HoopsLad1888 Registered User
#1

Hi im really new to this i hope i posted this in the right place lol.
i am currently in college but i hate it and am dropping out before the years out i generally hate the college and the course and just dont think college is for me i would rather do something more hands on so i am looking for an apprenticeship which i wanted to do in the first place, only went to college 2 make the parents happy but cant stand it anymore. Anyway i am looking for an apprenticeship as an electrician so if anyone has any advise for me about this or would be able to set me up with an apprenticeship or knows someone that could PLEASE reply to this . Thanks for reading
looking foreward to feedback

yew_tree Registered User
#2

ESB are currently taking applications for apprentices. check out their website. I hear they give great training.

HoopsLad1888 Registered User
#3

Thanks Yew Tree i hav already applied for that hopefully i get a posative reply off them but i wont be holding my breath.
i would really love to get an electrical apprenticeship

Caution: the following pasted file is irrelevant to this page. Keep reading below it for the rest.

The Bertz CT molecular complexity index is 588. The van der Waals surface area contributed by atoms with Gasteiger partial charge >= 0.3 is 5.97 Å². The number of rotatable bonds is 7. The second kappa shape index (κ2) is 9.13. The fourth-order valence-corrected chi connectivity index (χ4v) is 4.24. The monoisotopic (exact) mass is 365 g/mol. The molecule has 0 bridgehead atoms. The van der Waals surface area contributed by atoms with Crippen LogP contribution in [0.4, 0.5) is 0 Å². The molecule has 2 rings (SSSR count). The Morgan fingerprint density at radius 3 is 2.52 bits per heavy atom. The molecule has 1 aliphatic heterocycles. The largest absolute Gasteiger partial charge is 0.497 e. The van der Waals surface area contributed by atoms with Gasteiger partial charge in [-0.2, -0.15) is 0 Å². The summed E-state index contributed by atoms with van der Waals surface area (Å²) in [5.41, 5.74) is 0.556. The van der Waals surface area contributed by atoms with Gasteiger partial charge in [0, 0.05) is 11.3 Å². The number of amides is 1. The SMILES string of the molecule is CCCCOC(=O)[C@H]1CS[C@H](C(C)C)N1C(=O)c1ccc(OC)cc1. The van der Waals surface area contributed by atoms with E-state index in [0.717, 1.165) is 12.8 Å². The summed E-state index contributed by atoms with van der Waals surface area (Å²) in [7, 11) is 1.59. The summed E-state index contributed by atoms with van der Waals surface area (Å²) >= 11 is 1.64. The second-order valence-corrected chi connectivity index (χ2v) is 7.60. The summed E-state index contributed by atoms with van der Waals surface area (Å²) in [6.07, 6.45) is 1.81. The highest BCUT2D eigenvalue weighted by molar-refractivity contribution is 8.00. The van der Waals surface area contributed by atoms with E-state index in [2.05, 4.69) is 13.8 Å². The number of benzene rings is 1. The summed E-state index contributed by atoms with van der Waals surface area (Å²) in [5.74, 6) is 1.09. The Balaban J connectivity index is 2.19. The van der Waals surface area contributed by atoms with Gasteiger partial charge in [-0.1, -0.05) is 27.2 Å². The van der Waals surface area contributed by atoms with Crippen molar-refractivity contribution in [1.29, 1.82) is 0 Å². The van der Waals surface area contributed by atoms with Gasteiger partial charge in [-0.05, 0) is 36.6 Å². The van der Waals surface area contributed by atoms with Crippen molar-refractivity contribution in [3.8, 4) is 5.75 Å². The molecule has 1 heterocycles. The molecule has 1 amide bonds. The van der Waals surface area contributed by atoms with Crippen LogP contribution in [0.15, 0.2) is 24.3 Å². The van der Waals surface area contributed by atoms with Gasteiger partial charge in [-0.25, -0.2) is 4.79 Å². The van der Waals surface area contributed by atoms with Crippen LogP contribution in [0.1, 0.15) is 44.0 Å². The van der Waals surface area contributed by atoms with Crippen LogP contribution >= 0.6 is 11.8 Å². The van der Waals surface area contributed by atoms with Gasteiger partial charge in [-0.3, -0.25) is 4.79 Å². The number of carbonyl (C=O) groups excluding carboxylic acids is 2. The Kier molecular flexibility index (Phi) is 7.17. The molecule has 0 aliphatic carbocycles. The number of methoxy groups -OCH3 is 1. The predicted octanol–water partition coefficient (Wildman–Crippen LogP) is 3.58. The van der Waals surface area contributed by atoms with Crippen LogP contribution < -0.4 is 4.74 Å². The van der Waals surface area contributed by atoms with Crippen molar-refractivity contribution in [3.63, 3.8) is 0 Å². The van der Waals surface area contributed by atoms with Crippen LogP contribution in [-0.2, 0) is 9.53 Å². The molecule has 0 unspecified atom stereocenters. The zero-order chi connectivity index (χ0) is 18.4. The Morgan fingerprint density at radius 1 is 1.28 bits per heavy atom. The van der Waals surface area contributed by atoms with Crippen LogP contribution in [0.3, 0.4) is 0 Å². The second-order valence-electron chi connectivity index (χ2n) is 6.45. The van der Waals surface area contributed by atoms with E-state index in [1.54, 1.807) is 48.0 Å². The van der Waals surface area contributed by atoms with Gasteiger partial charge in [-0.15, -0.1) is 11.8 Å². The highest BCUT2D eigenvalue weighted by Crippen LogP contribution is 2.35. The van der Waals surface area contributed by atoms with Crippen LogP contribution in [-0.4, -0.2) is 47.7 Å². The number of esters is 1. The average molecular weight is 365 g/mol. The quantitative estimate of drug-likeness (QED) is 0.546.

someone HELP lol

eire2009 Registered User
#4


Finish college, no work for sparkies at home. All the apprentices I know are struggling for the past 3 years to even get their final 6 months experience done.

ESB will be extremely hard to get into and they`ll let you go when you finish, with zero training for the domestic, commercial and Industrial markets. It’s mostly work in sub-stations which will only give you limited experience. You wont be insured or allowed to do anything by yourself there till your qualified..

Australia is changing the requirements for skilled migration and trades are the going to be the first to be axed. Other countries will follow as construction comes to a halt in many countries.

Don’t be expecting a reliable job out of it as there is so many highly experienced trades men out of work it will be near impossible to get chance of a good job in the future..

Working in all conditions as well is hard, if you go abroad when qualified some of the projects don’t come to a halt until -40C and 50C depending on the country,

There a lot of just pulling cable some the thickness of your leg on large scale projects…

Good money but its not an easy life and there’s nothing back home..

Id suggest doing Quantity Surveying, Project Management if you want to get into the construction business not a trade, I know some QS`s earning 1000Euro a day..

To be honest you`ll be bored to death in the college part as well, its Junior Cert pass maths and a few motors, really boring and that’s a year of the 4..

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HoopsLad1888 Registered User
#5

Thanks but im dropping out next week and the course im doing is quantity surveying and its sh*te and i hate it and everything about it.
i think i hav something sorted there in a feww weeks so hopefully it works out for me...